Sobre este curso

Oxford University
  • Data de início

    2020 - 2021
  • Fees

    £0
  • Study mode

    Full-Time
  • Ucas Code

  • Campus

    Oxford University
  • Qualification

    Doctor of Philosophy
Sumário

O melhor curso na melhor universidade para você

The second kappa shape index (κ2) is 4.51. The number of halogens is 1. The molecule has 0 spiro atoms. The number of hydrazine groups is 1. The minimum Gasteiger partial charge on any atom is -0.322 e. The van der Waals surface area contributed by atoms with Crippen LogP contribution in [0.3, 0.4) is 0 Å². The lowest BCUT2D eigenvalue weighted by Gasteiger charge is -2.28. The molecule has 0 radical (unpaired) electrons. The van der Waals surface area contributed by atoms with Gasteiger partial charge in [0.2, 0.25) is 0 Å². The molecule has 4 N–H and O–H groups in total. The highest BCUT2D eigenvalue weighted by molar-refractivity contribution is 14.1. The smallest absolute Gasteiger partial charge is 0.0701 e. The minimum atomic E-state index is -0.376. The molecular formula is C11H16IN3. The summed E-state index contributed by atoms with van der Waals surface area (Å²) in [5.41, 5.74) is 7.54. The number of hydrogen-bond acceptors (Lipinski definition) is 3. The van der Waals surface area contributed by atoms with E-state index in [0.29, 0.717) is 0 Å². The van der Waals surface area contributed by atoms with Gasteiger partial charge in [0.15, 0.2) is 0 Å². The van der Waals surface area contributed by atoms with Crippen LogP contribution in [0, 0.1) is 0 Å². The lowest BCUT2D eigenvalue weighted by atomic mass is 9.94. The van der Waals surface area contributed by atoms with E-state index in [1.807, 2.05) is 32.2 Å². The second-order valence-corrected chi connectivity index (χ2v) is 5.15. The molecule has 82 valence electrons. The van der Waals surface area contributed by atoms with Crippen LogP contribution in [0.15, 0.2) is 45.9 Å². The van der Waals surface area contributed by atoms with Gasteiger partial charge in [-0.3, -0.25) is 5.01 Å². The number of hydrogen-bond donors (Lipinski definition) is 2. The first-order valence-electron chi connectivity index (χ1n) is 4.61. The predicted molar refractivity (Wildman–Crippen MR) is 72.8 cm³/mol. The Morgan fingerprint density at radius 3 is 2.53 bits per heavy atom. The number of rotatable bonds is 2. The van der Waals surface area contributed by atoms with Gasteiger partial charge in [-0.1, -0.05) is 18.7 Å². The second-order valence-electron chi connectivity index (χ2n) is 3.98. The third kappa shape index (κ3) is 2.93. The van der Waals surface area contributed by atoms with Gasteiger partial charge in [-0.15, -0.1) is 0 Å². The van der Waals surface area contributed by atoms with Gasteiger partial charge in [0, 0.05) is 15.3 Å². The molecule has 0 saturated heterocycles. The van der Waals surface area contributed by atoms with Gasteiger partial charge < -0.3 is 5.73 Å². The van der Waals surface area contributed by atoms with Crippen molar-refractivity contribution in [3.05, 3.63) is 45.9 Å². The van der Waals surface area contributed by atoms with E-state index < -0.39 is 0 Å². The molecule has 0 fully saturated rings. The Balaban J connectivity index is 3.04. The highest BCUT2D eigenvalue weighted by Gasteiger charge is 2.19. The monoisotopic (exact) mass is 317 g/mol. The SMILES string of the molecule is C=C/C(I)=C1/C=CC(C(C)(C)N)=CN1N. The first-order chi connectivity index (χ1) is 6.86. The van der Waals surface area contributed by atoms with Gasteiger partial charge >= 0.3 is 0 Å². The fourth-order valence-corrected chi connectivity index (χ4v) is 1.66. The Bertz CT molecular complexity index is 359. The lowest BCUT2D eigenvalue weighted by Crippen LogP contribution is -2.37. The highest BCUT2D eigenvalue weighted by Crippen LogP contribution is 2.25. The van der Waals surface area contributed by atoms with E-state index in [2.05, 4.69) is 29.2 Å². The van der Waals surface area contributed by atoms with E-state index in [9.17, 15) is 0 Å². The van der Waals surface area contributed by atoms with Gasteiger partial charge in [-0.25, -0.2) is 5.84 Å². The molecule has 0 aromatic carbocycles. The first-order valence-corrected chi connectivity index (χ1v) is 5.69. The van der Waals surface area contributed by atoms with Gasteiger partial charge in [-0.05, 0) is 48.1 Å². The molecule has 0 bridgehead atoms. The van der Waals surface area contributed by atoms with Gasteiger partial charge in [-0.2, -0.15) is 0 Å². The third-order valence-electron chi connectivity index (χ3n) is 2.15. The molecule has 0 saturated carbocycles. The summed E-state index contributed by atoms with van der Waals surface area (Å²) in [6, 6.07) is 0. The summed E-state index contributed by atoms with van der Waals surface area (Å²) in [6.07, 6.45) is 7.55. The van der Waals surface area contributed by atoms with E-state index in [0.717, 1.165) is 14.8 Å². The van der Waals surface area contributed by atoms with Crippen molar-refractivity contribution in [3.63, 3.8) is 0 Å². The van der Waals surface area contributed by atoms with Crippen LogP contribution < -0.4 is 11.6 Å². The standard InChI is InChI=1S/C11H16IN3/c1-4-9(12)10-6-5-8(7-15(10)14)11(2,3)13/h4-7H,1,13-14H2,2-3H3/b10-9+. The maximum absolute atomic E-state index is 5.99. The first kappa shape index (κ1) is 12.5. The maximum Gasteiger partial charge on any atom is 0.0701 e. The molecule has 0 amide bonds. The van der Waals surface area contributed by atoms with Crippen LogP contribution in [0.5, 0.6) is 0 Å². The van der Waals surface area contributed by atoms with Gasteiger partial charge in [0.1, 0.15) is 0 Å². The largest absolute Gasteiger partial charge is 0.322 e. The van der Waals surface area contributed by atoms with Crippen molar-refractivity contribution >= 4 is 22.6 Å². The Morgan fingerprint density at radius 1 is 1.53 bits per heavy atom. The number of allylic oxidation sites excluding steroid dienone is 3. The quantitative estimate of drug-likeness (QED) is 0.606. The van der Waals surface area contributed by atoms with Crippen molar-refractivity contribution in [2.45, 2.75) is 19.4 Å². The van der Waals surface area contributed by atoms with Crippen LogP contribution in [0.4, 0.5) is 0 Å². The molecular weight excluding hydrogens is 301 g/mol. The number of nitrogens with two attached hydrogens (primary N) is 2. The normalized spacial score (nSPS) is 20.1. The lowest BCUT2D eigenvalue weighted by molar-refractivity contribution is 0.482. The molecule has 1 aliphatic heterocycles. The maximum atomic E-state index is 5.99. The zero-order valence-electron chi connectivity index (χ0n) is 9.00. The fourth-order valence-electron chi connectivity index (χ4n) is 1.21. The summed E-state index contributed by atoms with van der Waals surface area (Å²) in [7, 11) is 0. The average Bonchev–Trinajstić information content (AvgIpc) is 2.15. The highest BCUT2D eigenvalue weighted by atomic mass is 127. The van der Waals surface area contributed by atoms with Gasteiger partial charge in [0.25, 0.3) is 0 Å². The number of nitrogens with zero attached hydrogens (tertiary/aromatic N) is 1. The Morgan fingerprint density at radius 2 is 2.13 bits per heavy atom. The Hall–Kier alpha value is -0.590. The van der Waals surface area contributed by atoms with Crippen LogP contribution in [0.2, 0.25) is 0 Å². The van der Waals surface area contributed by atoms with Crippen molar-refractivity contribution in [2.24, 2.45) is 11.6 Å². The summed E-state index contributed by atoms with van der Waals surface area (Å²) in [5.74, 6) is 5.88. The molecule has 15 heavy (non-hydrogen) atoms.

The information provided on this page was correct at the time of publication (November 2019). For complete and up-to-date information about this course, please visit the relevant University of Oxford course page via www.graduate.ox.ac.uk/ucas The DPhil in International Development provides an opportunity for outstanding students to pursue in-depth multi- and interdisciplinary research, guided by leading scholars in the field, into processes of social, political and economic development and change in the global South. Academics at the Oxford Department of International Development (ODID) can offer supervision in a wide range of subjects, including economic growth and structural transformation, macroeconomics and public finance, changes within firms and households, poverty and inequality, insecurity and conflict, the history of social and political change, migration and refugees, global governance and the environment, children and human development, and technology and industrialisation. The department also has close connections with other departments and research centres across the University. As a DPhil student you will undertake your own original research project under the guidance of your supervisor, with whom you will typically meet two to three times a term. The supervisor will help develop and guide your project and, at later stages, provide feedback on chapter drafts. However, you will work to a significant extent on your own, and you will need a high level of motivation and self-discipline. You will be admitted initially as a Probationer Research Student (PRS), with full-time students transferring to full DPhil status by the end of their first year and part-time students transferring by the end of their second year. During the probationary period, you will develop and begin work on your thesis topic. You will be offered training in relevant research methods, language, computing and other skills, and have the opportunity to attend lectures, seminars and classes in your general topic area. Full-time students are expected to be resident in Oxford for the PRS period. As a PRS you will take one taught course, either in research methods or from an Oxford masterâ??s degree relevant to your research, on which you will be examined at the end of the first year. You must pass this course with a strong performance in order to transfer from PRS status to full DPhil status. You also need departmental approval of a fully developed research plan, which you will present in your transfer paper to two assessors approved by the departmentâ??s graduate studies committee. Full-time students present their transfer paper at the end of their first year and part-time students at the end of the second year. Once the transfer is complete, you may leave Oxford for up to three terms (six terms for part-time students) in order to conduct fieldwork, if the project requires. You will then continue the course by carrying out your own research under the guidance of your supervisor, with whom you will continue to meet or correspond with regularly. Full-time students should return to Oxford after fieldwork for at least three terms. Assessment of progress will be made during these sessions with your supervisor and also in more formal viva voce assessments â?? for the Transfer of Status and for Confirmation of Status (usually at the end of the third year for full-time students and end of the sixth year for part-time students). More information on these two assessments can be found in the course handbook on the ODID website's course page. As a PRS you will normally be expected to complete your degree in a period of three years (six years for part-time) plus up to one year (two years for part-time) of fieldwork (if needed). Students who transfer to the DPhil after the MPhil in Development Studies are expected to complete in two years (four years for part-time) plus time needed for fieldwork.

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